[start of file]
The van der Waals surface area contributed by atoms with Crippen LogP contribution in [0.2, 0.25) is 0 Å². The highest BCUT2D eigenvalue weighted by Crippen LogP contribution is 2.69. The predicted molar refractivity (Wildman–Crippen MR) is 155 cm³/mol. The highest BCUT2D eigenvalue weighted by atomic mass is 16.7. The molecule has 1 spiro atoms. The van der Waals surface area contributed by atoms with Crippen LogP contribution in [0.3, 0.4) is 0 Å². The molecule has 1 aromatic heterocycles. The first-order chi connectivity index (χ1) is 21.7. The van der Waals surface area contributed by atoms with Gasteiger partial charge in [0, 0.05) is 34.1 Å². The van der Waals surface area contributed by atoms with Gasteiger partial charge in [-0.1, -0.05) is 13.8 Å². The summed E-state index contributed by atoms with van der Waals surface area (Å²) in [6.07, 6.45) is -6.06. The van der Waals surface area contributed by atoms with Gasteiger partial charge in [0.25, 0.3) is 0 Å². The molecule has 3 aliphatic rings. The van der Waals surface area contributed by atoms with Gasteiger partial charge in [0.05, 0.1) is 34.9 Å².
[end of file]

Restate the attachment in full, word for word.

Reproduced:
The van der Waals surface area contributed by atoms with Crippen LogP contribution in [0.2, 0.25) is 0 Å². The highest BCUT2D eigenvalue weighted by Crippen LogP contribution is 2.69. The predicted molar refractivity (Wildman–Crippen MR) is 155 cm³/mol. The highest BCUT2D eigenvalue weighted by atomic mass is 16.7. The molecule has 1 spiro atoms. The van der Waals surface area contributed by atoms with Crippen LogP contribution in [0.3, 0.4) is 0 Å². The molecule has 1 aromatic heterocycles. The first-order chi connectivity index (χ1) is 21.7. The van der Waals surface area contributed by atoms with Gasteiger partial charge in [0, 0.05) is 34.1 Å². The van der Waals surface area contributed by atoms with Gasteiger partial charge in [-0.1, -0.05) is 13.8 Å². The summed E-state index contributed by atoms with van der Waals surface area (Å²) in [6.07, 6.45) is -6.06. The van der Waals surface area contributed by atoms with Gasteiger partial charge in [0.25, 0.3) is 0 Å². The molecule has 3 aliphatic rings. The van der Waals surface area contributed by atoms with Gasteiger partial charge in [0.05, 0.1) is 34.9 Å².